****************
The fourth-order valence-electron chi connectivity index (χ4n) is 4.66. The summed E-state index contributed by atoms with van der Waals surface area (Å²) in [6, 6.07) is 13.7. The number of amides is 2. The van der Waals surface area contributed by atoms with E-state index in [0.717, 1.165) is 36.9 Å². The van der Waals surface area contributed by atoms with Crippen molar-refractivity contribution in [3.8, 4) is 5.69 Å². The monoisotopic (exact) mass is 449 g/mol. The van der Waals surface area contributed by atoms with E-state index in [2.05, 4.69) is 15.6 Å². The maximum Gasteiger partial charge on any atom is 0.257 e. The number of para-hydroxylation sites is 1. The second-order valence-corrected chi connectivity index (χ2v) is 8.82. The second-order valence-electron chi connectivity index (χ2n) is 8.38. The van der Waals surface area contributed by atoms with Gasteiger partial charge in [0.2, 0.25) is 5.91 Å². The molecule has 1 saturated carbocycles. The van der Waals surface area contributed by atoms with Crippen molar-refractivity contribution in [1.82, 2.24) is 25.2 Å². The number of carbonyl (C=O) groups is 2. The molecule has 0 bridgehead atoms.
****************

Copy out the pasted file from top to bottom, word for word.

The fourth-order valence-electron chi connectivity index (χ4n) is 4.66. The summed E-state index contributed by atoms with van der Waals surface area (Å²) in [6, 6.07) is 13.7. The number of amides is 2. The van der Waals surface area contributed by atoms with E-state index in [0.717, 1.165) is 36.9 Å². The van der Waals surface area contributed by atoms with Crippen molar-refractivity contribution in [3.8, 4) is 5.69 Å². The monoisotopic (exact) mass is 449 g/mol. The van der Waals surface area contributed by atoms with E-state index in [2.05, 4.69) is 15.6 Å². The maximum Gasteiger partial charge on any atom is 0.257 e. The number of para-hydroxylation sites is 1. The second-order valence-corrected chi connectivity index (χ2v) is 8.82. The second-order valence-electron chi connectivity index (χ2n) is 8.38. The van der Waals surface area contributed by atoms with Gasteiger partial charge in [0.2, 0.25) is 5.91 Å². The molecule has 1 saturated carbocycles. The van der Waals surface area contributed by atoms with Crippen molar-refractivity contribution in [1.82, 2.24) is 25.2 Å². The number of carbonyl (C=O) groups is 2. The molecule has 0 bridgehead atoms.